26. Adonai Mitchell, WR, Texas
27. Darius Robinson, EDGE, Missouri
28. Jackson Powers-Johnson, OC, Oregon
29. Ladd McConkey, WR, Georgia
30. Chop Robinson, EDGE, Penn State
31. Ennis Rakestraw Jr., CB, Missouri
32. Tyler Guyton, occupational therapist, Oklahoma
33. Bralen Trice, EDGE, Washington
34. Graham Barton, OC, Duke
35. Keon Coleman, WR, Florida State
36. Braden Fiske, DL, Florida State
37. Mike Sainristil, BC, Michigan
38. Xavier Legette, WR, South Carolina
39. Chris Braswell, EDGE, Alabama
40. Ja’Lynn Polk, WR, Washington
41. Kool-Aid McKinstry, BC, Alabama
42. Tyler Nubin, S, Minnesota
43. Zach Frazier, OC, West Virginia
44. Jordan Morgan, occupational therapist, Arizona
45. Xavier Worthy, WR, Texas
46. ​​Ben Sinnott, TE, Kansas State
47. Ruke Orhorhoro, DL, Clemson
48. Christian Haynes, O.G., Connecticut
49. Edgerrin Cooper, LB, Texas A&M
50. Jalen McMillan, WR, Washington

Ladd McConkey is one of my favorite players in this class and I don’t care that he’s less than 6-0 and doesn’t even weigh 190 pounds. He’s an elite splitter at all three levels and plays as fast as his 4.39 40.

He’s a first-round talent for me all day long and Lord will help the rest of the AFC if the Chiefs take him at 32nd overall.

Some other players I like in this lineup: Ennis Rakestraw Jr., Braden Fiske, Mike Sainristil, Chris Braswell, Tyler Nubin and Ben Sinnott.

Although he hasn’t tested as well, Rakestraw plays with the same intensity as Devon Witherspoon. Fiske is an inner disruptor who’s tested to the roof – and he’s got a top-notch sense of humor, too:

Sainristil could end up in the top 40 because of his versatility and intelligence, while Braswell may have been overshadowed by Dallas Turner at Alabama, he is a wiry passer himself. Nubin has a chance to be the top safety on the board while Sinnott has gone under the radar for many people, but there is some Sam LaPorta in his game.

51. Patrick Paul, occupational therapist, Houston
52. Troy Franklin, WR, Oregon
53. Javon Bullard, S, Georgia
54. Kamari Lassiter, CB, Georgia
55. Michael Hall Jr., DL, Ohio State
56. Payton Wilson, LB, North Carolina State
57. Jermaine Burton, WR, Alabama
58. Theo Johnson, TE, Penn State
59. Jonathon Brooks, RB, Texas
60. Bo Nix, QB, Oregon
61. Kris Abrams-Draine, CB, Missouri
62. Dadrion Taylor-Demerson, S, Texas Tech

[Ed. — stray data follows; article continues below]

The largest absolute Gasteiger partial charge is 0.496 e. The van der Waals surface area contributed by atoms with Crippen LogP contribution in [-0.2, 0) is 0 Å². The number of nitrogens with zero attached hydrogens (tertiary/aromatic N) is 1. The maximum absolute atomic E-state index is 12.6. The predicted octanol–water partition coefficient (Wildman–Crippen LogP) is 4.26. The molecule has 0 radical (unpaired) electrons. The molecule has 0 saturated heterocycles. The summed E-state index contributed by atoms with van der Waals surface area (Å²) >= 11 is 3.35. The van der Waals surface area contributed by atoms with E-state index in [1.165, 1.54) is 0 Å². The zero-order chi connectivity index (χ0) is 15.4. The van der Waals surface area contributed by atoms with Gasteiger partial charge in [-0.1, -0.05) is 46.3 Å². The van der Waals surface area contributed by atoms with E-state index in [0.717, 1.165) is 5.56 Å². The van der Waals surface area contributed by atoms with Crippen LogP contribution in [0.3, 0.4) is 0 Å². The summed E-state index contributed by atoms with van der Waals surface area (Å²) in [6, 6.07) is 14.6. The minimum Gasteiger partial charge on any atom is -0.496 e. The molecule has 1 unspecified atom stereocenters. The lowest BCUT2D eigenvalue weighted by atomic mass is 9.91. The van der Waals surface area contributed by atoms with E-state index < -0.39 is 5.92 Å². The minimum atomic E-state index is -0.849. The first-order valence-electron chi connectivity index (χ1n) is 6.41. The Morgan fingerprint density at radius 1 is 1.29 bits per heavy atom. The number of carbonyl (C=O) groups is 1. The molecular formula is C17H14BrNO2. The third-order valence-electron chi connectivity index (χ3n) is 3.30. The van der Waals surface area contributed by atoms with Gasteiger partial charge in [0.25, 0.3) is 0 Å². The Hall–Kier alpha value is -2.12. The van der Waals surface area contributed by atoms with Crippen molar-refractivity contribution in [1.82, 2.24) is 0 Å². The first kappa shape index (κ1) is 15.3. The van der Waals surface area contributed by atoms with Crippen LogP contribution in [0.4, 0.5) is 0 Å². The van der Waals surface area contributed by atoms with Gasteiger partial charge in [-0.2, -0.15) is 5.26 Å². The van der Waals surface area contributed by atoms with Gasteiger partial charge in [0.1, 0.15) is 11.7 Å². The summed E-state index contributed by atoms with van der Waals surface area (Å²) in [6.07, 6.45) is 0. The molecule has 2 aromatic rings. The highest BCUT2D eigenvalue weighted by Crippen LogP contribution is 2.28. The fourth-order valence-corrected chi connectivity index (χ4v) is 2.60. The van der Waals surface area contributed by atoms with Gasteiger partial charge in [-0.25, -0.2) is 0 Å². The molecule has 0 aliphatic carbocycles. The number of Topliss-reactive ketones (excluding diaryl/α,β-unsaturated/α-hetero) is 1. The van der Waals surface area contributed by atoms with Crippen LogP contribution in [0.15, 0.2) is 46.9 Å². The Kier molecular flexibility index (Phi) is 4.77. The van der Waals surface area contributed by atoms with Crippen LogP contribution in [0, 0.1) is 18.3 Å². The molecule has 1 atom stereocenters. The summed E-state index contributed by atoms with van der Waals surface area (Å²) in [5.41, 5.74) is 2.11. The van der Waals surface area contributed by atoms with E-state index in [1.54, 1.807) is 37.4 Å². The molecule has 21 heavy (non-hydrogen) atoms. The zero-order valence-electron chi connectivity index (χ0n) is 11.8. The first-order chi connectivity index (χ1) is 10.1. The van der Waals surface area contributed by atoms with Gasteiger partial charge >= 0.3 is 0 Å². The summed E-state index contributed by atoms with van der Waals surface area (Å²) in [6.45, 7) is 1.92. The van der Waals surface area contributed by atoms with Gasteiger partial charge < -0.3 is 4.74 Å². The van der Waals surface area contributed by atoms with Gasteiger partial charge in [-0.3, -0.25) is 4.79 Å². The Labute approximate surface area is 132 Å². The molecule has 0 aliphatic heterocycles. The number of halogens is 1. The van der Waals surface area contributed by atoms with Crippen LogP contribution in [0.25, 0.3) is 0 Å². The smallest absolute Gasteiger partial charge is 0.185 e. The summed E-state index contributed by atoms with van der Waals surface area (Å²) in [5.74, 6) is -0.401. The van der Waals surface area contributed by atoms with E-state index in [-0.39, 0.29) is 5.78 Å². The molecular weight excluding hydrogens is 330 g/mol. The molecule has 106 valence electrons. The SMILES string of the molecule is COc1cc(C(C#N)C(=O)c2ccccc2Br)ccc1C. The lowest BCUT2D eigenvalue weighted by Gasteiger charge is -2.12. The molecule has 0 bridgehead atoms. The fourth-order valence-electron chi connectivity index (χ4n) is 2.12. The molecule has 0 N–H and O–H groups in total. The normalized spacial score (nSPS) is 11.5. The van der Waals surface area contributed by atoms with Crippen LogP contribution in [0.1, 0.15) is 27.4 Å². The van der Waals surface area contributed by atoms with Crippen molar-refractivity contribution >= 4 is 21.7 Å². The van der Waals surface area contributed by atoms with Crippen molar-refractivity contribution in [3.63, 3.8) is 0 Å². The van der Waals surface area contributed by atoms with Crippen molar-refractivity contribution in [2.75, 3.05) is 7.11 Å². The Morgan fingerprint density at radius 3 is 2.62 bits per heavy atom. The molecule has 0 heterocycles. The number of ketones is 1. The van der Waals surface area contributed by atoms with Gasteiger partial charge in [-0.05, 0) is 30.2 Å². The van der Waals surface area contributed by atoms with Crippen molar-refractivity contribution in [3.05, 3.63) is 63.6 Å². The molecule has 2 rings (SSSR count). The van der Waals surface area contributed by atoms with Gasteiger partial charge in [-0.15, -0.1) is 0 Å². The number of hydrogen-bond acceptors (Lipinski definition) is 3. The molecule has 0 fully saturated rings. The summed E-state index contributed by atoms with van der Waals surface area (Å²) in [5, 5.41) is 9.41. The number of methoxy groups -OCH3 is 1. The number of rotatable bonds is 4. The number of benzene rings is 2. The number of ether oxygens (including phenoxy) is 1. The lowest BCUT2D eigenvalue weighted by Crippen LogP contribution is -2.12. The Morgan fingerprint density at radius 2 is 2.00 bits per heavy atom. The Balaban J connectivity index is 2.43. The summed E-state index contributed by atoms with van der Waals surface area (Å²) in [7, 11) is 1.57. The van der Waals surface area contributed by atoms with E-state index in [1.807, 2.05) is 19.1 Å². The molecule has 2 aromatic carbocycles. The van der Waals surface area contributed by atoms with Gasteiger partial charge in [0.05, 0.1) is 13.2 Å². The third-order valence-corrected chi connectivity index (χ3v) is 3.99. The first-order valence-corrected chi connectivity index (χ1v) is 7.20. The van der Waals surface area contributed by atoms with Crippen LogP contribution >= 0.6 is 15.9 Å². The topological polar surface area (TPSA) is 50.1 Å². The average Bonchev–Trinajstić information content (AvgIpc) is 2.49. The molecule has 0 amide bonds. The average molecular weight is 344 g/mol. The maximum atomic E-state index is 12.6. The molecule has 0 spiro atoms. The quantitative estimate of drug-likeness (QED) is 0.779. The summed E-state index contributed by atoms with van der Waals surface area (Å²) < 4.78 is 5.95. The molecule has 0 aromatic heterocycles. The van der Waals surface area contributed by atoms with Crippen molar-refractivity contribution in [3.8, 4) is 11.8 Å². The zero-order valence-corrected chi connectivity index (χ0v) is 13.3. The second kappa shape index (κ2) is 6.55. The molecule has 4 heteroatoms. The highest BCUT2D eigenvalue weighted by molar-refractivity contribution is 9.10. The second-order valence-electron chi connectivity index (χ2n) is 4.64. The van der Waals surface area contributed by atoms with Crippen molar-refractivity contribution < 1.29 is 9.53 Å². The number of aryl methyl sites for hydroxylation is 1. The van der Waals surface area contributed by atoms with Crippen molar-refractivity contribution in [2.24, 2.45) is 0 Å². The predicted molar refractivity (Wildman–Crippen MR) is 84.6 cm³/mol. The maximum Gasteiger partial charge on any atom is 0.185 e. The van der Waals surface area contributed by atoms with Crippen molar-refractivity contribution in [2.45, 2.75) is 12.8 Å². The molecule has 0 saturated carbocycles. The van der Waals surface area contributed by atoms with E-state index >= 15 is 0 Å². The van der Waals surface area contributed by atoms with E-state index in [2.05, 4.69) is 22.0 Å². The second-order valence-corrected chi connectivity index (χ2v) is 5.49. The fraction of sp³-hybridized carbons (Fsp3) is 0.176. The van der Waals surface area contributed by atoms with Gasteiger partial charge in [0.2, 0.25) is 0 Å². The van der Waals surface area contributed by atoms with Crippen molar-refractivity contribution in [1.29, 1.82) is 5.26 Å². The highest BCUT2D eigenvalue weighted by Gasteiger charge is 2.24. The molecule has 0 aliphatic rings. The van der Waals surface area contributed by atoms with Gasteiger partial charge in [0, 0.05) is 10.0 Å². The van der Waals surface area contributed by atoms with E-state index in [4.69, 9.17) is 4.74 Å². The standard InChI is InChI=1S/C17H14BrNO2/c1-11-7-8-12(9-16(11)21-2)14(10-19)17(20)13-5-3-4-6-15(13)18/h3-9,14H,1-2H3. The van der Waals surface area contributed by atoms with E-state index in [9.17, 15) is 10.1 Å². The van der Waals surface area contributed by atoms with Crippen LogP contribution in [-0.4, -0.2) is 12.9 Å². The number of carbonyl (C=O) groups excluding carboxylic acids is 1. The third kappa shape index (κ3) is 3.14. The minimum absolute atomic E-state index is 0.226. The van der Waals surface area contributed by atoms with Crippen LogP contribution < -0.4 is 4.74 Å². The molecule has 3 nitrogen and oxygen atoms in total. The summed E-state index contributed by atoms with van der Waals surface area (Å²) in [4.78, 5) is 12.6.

63. Trey Benson, RB, Florida State
64. Ricky Pearsall, WR, Florida
65. Roman Wilson, WR, Michigan
66. Adisa Isaac, EDGE, Penn State
67. Calen Bullock, S, Southern California
68. Kingsley Suamataia, OT, BYU
69. Malachi Corley, WR, Western Kentucky
70. TJ Tampa, CB, Iowa State
71. Ja’Tavion Sanders, TE, Texas
72. Christian Jones, occupational therapist, Texas
73. DeWayne Carter, DL, Duke
74. Jaylen Wright, RB, Tennessee
75. Leonard Taylor, DL, Miami

Seventeen wide receivers are in my Top 100 and five are ranked 51-75. In other words: Don’t be surprised if teams address other needs in the first round, because there is so much depth at the position – and you can find deep threats like Jermaine Burton, machine receivers explosive slot machines like Roman Wilson and monster trucks like Deebo Samuel. Malachi Corley in this range.

Running backs are finally making an appearance as well; Jonathan Brooks is my RB1, followed by Trey Benson and Jalen Wright.

76. Cooper Beebe, OG, Kansas State
77. Blake Corum, RB, Michigan
78. Brandon Dorlus, DL, Oregon
79. Nehemiah Pritchett, CB, Auburn
80. Braelon Allen, RB, Wisconsin
81. Braiden McGregor, EDGE, Michigan
82. Spencer Rattler, QB, South Carolina
83. Mason McCormick, OG, South Dakota State
84. Cade Stover, TE, Ohio State
85. Delmar Glaze, OT, Maryland
86. DJ James, CB, Auburn
87. Jonah Elliss, EDGE, Utah
88. Khristian Boyd, DL, Northern Iowa
89. Jeremiah Trotter Jr., LB, Clemson
90. Max Melton, CB, Rutgers
91. Tykee Smith, S, Georgia
92. Marshawn Kneeland, EDGE, West Michigan
93. Matt Goncalves, OG, Pittsburgh
94. Blake Fisher, occupational therapist, Notre-Dame
95. Ty’Ron Hopper, LB, Missouri
96. Jaden Hicks, S, Washington State
97. Roger Rosengarten, occupational therapist, Washington
98. Jha’Quan Jackson, WR, Tulane
99. Tanor Bortolini, OC, Wisconsin
100. Dwight McGlotern, CB, Arkansas

I’ve been a big fan of Spencer Rattler since the fall and think he has a chance to be a Day 2 selection.

He is one of the toughest players in this class, he has a huge arm, he stands in the pocket and takes hits while eagerly throwing. He’s undersized, but there’s a lot to like about his game and how much he’s matured in recent years. Right behind Rattler in my top 100 is Mason McCormick, the South Dakota State offensive lineman who has center guard versatility at the next level. Good luck finding someone who plays with more edge.

A little further down the list you’ll find Max Melton and Tykee Smith, two defensive backs who had stellar Senior Bowls – and overall pre-draft experiences – and who could end up going higher than me here.

And the same could be said for the last four names above: NFL teams are better at offensive linemen Roger Rosengarten and Tanor Bortolini than some media outlets, while I was impressed by the tape of Dwight McGlothern at Arkansas last season.